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A Leafhopper (Limotettix pseudosphagneticus)

Need a main photo for this animal


Overview

There is no overview information available for that species.

State status

Status and Natural Heritage Inventory documented occurrences in Wisconsin

The table below provides information about the protected status - both state and federal - and the rank (S and G Ranks) for A Leafhopper (Limotettix pseudosphagneticus). See the Working List Key for more information about abbreviations. Counties shaded blue have documented occurrences for this species in the Wisconsin Natural Heritage Inventory database. The map is provided as a general reference of where occurrences of this species meet NHI data standards and is not meant as a comprehensive map of all observations.

Note: Species recently added to the NHI Working List may temporarily have blank occurrence maps.


Documented locations of Limotettix pseudosphagneticus in the Natural Heritage Inventory Database as of July 2015.
Summary Information
State StatusSC/N
Federal Status in Wisconsinnone
State RankS1?
Global RankGNR
Tracked by NHIY
WWAP SGCN

Species guidance


Identification: A leafhopper with a short, blunt head. The scutellum shorter than the pronotum. A leafhopper using Eleocharis as host is likely to be Limotettix. Length: male, 3.2-3.5mm; female, 3.5-3.8mm.

Similar Species: L. schedia is the same color but transverse band on the crown more centrally located.

Habitat: Bog, sedge meadow, perhaps other wetlands with Eleocharis spp. Found in isolated pockets of wet-mesic sand prairie vegetation along firebreaks at an Indiana barrens.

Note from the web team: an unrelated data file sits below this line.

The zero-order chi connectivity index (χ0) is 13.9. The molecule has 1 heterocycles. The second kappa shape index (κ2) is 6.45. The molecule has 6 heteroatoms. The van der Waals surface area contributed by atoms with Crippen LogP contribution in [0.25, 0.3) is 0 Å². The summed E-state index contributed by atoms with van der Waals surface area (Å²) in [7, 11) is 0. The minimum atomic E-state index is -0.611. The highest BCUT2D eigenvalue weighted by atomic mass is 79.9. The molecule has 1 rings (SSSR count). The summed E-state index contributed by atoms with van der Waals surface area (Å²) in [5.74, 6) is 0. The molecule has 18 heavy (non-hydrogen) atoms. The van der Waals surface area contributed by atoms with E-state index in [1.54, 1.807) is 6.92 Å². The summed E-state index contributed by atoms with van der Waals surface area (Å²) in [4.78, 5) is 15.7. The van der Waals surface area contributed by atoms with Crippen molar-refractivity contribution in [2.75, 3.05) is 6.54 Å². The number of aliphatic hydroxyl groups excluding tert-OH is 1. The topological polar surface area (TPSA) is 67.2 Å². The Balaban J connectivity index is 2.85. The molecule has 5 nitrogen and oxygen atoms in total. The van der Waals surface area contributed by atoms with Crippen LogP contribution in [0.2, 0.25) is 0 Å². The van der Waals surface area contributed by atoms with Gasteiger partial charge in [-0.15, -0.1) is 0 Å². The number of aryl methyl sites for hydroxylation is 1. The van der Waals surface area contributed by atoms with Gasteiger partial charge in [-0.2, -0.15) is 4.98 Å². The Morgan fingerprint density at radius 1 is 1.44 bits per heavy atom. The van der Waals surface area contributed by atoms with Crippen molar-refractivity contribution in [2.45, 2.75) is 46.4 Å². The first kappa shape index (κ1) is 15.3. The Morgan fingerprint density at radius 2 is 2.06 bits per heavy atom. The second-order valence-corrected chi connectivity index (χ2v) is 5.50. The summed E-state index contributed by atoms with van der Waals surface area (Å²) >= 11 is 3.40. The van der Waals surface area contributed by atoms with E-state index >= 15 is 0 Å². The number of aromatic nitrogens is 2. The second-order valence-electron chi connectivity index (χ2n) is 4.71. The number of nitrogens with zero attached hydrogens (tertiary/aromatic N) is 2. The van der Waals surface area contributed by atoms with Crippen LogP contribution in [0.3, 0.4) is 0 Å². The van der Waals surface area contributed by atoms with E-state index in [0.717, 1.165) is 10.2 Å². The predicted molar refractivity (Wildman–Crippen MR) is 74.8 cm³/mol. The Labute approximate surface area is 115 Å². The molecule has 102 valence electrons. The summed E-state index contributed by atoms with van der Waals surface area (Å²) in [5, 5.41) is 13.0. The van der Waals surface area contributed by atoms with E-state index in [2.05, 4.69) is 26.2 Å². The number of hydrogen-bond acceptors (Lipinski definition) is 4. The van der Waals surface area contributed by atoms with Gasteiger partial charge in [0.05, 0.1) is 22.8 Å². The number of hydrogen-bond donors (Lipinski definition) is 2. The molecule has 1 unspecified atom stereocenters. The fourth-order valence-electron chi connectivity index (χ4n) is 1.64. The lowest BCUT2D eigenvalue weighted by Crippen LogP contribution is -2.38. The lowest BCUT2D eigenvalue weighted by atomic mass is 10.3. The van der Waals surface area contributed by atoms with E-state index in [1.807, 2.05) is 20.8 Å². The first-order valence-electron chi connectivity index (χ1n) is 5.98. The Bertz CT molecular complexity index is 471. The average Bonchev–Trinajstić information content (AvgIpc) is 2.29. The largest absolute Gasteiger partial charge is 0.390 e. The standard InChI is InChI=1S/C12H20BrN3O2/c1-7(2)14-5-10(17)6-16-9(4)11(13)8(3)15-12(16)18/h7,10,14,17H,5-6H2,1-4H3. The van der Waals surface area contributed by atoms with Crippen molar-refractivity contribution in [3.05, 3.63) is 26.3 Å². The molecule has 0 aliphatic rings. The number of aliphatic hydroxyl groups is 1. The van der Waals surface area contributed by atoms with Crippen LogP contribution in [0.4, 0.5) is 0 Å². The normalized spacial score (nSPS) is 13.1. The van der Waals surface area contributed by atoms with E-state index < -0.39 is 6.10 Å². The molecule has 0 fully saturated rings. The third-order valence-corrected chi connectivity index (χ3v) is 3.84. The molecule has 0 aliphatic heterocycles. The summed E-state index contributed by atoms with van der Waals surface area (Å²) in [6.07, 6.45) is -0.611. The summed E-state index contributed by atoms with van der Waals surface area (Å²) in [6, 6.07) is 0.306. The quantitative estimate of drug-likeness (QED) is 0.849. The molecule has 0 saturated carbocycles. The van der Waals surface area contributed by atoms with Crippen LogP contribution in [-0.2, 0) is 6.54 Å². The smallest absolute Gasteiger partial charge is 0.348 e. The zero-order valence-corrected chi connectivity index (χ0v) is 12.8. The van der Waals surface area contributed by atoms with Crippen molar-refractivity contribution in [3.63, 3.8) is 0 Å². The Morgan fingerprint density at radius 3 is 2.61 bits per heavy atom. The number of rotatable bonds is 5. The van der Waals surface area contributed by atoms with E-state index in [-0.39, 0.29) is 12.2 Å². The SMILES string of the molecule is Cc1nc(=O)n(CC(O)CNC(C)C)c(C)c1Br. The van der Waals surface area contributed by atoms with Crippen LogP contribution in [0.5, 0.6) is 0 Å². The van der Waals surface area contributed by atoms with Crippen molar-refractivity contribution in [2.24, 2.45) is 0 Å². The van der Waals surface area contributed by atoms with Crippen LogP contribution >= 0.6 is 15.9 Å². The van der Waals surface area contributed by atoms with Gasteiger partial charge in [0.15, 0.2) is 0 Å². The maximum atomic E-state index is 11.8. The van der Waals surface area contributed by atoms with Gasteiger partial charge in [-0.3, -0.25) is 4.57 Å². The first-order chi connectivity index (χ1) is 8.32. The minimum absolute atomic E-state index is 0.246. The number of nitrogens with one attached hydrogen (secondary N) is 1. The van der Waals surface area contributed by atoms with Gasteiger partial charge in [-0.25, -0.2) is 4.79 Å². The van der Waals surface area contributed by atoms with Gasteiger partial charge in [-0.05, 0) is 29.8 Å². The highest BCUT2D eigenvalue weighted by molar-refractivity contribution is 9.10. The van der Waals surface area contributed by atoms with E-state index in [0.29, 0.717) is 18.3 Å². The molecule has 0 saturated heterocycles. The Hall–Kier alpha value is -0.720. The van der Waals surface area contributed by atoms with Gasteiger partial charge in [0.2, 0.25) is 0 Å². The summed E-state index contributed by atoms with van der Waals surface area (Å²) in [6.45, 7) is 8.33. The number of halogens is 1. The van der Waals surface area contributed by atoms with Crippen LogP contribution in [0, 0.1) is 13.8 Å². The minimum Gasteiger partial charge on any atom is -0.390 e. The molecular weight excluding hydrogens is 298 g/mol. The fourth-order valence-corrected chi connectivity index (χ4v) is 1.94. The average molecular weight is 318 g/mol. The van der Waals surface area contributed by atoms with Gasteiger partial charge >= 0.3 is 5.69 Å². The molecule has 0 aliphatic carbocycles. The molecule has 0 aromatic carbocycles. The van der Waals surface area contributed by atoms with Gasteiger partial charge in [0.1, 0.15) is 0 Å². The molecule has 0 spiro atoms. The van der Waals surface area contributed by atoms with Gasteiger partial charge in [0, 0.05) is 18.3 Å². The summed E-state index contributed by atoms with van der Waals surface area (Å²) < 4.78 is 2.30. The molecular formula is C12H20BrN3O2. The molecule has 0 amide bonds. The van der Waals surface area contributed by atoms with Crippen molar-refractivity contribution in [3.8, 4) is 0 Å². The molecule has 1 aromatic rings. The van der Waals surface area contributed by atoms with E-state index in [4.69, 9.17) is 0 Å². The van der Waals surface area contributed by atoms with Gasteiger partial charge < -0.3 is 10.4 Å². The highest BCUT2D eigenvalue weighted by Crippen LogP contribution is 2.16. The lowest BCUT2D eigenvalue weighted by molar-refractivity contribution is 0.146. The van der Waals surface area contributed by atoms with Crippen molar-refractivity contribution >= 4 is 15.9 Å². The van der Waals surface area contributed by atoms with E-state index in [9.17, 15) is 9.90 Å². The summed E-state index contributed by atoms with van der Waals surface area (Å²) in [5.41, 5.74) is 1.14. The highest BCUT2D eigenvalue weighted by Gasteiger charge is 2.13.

Host Plant: Sedges. Taken on Eleocharis elliptica in Michigan, Eleocharis sp. In Ontario. Cyperus diandrus mat at Presque Isle, PA. May use other Cyperaceae as well.

Associated Species: Found with L. cuneatus, another sedge-feeding species, in Indiana.

State Distribution: Black River State Forest, Jackson Co.

Global Distribution: A boreal species with the southern limit of distribution near 44 degrees latitude. Found in the following states/provinces: WI, MI, ONT, MB, PA, and IN.

Status Comments: This species was newly described in 1994. Range is yet to be determined.

Rationale for Species Listing and Threats: Potentially mossing activities, draining and filling of wetlands.

Phenology: Adults mid-July to mid-August, perhaps later.

Life and Natural History: Eggs are laid in plant tissues. There are five nymphal instars. Adults, particularly males, produce courtship calls.

Survey Guidelines: Sweepnet for species in clumps of the foodplant. Pick up individuals from foodplants with an aspirator.

Inventory, Monitoring and Research Needs: Surveys in wetlands needed.

Photos/Video

No additional photos are available for A Leafhopper at this time. Please consider donating a photo to the Natural Heritage Conservation program.


Last revised: Thursday, May 04, 2017